After some general searches in reference to the subject, I found that 'her beauty ... was in itself not altogether incomparable' and that 'She was a woman of surpassing beauty', as Plutarch and Cassius Dio respectively said.

But, according to B. Pascal, a French philosopher, contrary to what Plutarc and Cassius make us think, said 'Cleopatra's nose, had it been shorter, the whole face of the world would have been changed'.

So, I'm wondering, was Cleopatra's nose short or large? Or, in general, how was it?

I searched for some pictures showing statues of Cleopatra, but, the ones I found, have their noses knocked off, or are inconsistent.

Can anybody show a reliable source which describe how Cleopatra's nose was? And, in general, how did her face look like?

Thank you.

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    The length of Cleopatra's nose is a metaphor for the intangible elements of beauty. Beauty is a cultural construct; it would be an error to derive any meaningful conclusions from the actual measurement of Cleopatra's nose. – Mark C. Wallace Oct 21 '13 at 16:25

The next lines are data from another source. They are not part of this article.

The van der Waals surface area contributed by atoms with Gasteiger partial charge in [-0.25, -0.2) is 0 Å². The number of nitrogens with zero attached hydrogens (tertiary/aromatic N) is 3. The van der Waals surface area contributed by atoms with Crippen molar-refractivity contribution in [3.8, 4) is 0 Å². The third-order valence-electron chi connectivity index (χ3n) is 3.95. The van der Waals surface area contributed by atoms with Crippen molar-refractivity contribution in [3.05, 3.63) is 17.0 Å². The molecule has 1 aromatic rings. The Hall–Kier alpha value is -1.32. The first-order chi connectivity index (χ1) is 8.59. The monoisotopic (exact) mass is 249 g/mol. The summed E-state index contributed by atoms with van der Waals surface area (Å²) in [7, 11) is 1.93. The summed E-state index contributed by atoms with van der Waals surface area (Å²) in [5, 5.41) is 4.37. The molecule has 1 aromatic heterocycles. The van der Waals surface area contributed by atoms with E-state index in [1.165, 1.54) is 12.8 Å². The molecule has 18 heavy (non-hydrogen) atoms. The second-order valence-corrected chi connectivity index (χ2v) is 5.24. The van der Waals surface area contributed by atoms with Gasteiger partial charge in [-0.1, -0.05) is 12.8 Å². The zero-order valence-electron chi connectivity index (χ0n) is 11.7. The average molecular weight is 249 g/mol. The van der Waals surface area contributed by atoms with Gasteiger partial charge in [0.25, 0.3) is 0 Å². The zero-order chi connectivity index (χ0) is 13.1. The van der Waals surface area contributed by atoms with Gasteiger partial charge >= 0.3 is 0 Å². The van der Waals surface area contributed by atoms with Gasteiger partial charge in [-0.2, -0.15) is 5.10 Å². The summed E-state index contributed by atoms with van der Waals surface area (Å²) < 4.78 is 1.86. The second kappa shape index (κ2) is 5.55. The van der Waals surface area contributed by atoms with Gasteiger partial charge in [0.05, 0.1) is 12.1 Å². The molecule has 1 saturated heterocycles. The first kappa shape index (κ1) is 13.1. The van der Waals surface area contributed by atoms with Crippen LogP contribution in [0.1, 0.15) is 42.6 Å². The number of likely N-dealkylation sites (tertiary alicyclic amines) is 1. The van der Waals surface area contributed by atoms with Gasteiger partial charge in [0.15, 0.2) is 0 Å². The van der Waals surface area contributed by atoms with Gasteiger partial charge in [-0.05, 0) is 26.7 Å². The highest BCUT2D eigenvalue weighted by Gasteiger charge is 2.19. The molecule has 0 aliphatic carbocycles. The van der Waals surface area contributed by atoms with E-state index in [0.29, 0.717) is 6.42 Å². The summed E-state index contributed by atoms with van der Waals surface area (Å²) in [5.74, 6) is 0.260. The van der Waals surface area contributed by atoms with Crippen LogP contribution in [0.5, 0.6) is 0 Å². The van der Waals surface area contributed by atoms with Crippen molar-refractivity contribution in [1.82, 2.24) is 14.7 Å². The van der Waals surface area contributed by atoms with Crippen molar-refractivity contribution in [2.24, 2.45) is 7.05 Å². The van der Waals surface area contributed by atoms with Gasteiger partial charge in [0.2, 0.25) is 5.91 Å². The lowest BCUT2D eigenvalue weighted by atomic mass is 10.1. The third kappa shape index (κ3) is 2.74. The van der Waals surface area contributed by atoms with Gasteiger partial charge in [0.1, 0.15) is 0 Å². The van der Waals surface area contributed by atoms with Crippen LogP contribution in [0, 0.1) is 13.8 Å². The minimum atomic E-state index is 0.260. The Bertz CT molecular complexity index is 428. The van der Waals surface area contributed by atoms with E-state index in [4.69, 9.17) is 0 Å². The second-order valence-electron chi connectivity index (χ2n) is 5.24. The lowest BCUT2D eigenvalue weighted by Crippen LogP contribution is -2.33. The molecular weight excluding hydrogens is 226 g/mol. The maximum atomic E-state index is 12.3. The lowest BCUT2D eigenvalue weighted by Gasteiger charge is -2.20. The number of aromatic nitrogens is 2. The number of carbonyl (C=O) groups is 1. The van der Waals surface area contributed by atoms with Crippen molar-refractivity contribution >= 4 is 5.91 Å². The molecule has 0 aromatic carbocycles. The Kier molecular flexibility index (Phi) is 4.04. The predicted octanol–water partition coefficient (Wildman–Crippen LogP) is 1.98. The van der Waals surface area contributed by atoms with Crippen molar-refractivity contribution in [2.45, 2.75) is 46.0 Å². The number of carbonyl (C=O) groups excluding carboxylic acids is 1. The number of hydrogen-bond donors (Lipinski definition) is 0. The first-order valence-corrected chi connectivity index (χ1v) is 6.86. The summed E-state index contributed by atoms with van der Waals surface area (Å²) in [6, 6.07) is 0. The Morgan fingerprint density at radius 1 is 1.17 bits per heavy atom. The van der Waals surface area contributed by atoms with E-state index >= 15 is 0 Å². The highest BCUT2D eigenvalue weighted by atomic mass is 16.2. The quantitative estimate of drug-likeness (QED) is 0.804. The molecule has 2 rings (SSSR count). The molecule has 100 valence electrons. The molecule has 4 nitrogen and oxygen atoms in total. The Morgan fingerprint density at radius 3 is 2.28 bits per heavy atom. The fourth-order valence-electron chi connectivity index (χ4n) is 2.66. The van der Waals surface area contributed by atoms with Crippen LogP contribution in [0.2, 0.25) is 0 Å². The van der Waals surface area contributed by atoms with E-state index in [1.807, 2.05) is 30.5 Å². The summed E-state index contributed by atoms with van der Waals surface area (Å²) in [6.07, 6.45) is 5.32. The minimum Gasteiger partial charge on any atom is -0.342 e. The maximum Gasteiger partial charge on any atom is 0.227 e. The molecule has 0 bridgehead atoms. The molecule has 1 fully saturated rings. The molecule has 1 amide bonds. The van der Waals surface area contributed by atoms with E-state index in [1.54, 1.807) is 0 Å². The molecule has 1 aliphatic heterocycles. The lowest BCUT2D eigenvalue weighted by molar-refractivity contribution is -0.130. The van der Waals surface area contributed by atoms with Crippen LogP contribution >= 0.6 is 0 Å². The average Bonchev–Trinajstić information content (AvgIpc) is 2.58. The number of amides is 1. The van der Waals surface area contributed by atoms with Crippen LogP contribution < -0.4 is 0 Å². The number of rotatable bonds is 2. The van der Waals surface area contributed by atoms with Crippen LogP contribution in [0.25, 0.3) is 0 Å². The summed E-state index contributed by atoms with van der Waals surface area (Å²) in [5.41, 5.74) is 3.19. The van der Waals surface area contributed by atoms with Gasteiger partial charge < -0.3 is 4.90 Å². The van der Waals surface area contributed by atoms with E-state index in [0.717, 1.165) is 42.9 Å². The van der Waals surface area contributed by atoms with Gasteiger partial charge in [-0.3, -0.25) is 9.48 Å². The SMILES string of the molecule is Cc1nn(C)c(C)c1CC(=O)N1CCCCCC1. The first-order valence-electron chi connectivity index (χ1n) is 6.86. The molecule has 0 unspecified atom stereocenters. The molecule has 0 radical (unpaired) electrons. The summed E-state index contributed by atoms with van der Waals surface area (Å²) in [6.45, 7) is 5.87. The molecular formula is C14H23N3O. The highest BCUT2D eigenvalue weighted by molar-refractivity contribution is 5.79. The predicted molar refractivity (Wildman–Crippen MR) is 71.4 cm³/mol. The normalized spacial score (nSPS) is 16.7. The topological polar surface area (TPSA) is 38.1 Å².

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    "the ones I found, have their noses knocked off..." Perhaps there was a reason for that. :-) – user2590 Oct 22 '13 at 21:46

Compare and contrast these two images*:

* Hyperlinks due to probable copyright.

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    Mind you, I know siblings with the same parents with completely different physiques; while Arisnoe and Cleopatra may not have even shared the same mother. So I'd take any compare and contrast of DNA and sculpture extrapolation with a grain of salt. – LateralFractal Oct 21 '13 at 12:41

There are some coins which show her. But can you be 100% sure that the designers of the coins did not perform an ancient analogue of photoshopping on them? I'm afraid not.

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  • I believe the 2011 Philadelphia exhibit on Cleopatra clarified that none of those portraits were reliable. (sadly, I cannot cite source). – Mark C. Wallace Oct 21 '13 at 12:19
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    They could also have been stylised as was the want for sculptures and paintings, especially in the Egypt of the waning Ptolemaic dynasty hearkening back to old glories of Ramesses II and Hatshepsut. – LateralFractal Oct 21 '13 at 12:28

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